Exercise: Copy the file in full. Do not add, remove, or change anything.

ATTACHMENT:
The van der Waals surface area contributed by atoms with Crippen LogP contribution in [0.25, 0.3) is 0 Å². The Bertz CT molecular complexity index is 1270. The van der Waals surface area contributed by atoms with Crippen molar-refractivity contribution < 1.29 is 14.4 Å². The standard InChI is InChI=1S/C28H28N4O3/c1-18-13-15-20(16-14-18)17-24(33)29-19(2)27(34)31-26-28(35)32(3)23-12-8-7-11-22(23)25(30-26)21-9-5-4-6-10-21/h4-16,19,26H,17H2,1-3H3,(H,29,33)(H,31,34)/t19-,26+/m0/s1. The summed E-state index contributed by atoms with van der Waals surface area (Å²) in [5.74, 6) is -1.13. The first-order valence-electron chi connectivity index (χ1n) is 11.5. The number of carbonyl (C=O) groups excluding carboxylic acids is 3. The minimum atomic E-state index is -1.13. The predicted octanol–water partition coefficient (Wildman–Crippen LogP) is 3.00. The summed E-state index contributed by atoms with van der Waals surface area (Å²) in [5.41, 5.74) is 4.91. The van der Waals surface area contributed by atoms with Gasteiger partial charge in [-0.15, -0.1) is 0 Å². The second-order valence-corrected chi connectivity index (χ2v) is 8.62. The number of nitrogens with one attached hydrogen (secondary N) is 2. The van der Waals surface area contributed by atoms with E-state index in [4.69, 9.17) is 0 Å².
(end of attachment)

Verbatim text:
The van der Waals surface area contributed by atoms with Crippen LogP contribution in [0.25, 0.3) is 0 Å². The Bertz CT molecular complexity index is 1270. The van der Waals surface area contributed by atoms with Crippen molar-refractivity contribution < 1.29 is 14.4 Å². The standard InChI is InChI=1S/C28H28N4O3/c1-18-13-15-20(16-14-18)17-24(33)29-19(2)27(34)31-26-28(35)32(3)23-12-8-7-11-22(23)25(30-26)21-9-5-4-6-10-21/h4-16,19,26H,17H2,1-3H3,(H,29,33)(H,31,34)/t19-,26+/m0/s1. The summed E-state index contributed by atoms with van der Waals surface area (Å²) in [5.74, 6) is -1.13. The first-order valence-electron chi connectivity index (χ1n) is 11.5. The number of carbonyl (C=O) groups excluding carboxylic acids is 3. The minimum atomic E-state index is -1.13. The predicted octanol–water partition coefficient (Wildman–Crippen LogP) is 3.00. The summed E-state index contributed by atoms with van der Waals surface area (Å²) in [5.41, 5.74) is 4.91. The van der Waals surface area contributed by atoms with Gasteiger partial charge in [-0.15, -0.1) is 0 Å². The second-order valence-corrected chi connectivity index (χ2v) is 8.62. The number of nitrogens with one attached hydrogen (secondary N) is 2. The van der Waals surface area contributed by atoms with E-state index in [4.69, 9.17) is 0 Å².